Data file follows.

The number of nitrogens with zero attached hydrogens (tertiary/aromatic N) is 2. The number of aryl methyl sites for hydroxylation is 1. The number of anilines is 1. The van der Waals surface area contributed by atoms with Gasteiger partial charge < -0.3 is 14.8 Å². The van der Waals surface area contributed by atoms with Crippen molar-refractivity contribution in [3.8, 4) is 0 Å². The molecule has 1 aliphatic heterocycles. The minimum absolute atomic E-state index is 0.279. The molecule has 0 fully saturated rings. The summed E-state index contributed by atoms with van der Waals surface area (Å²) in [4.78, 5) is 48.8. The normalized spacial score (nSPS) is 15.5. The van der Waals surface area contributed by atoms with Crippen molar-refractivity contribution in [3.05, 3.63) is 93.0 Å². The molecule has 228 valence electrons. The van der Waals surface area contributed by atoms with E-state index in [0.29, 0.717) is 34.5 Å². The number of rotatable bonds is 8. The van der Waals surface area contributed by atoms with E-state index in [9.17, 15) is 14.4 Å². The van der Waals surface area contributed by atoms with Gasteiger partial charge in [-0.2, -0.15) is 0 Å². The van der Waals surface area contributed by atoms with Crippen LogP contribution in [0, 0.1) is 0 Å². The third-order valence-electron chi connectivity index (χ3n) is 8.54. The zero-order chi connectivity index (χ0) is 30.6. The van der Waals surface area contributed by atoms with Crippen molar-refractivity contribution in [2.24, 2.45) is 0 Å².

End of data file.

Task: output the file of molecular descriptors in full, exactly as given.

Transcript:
The number of nitrogens with zero attached hydrogens (tertiary/aromatic N) is 2. The number of aryl methyl sites for hydroxylation is 1. The number of anilines is 1. The van der Waals surface area contributed by atoms with Gasteiger partial charge < -0.3 is 14.8 Å². The van der Waals surface area contributed by atoms with Crippen molar-refractivity contribution in [3.8, 4) is 0 Å². The molecule has 1 aliphatic heterocycles. The minimum absolute atomic E-state index is 0.279. The molecule has 0 fully saturated rings. The summed E-state index contributed by atoms with van der Waals surface area (Å²) in [4.78, 5) is 48.8. The normalized spacial score (nSPS) is 15.5. The van der Waals surface area contributed by atoms with Crippen molar-refractivity contribution in [3.05, 3.63) is 93.0 Å². The molecule has 228 valence electrons. The van der Waals surface area contributed by atoms with E-state index in [0.29, 0.717) is 34.5 Å². The number of rotatable bonds is 8. The van der Waals surface area contributed by atoms with E-state index in [9.17, 15) is 14.4 Å². The van der Waals surface area contributed by atoms with Gasteiger partial charge in [-0.2, -0.15) is 0 Å². The van der Waals surface area contributed by atoms with Crippen LogP contribution in [0, 0.1) is 0 Å². The third-order valence-electron chi connectivity index (χ3n) is 8.54. The zero-order chi connectivity index (χ0) is 30.6. The van der Waals surface area contributed by atoms with Crippen molar-refractivity contribution in [2.24, 2.45) is 0 Å².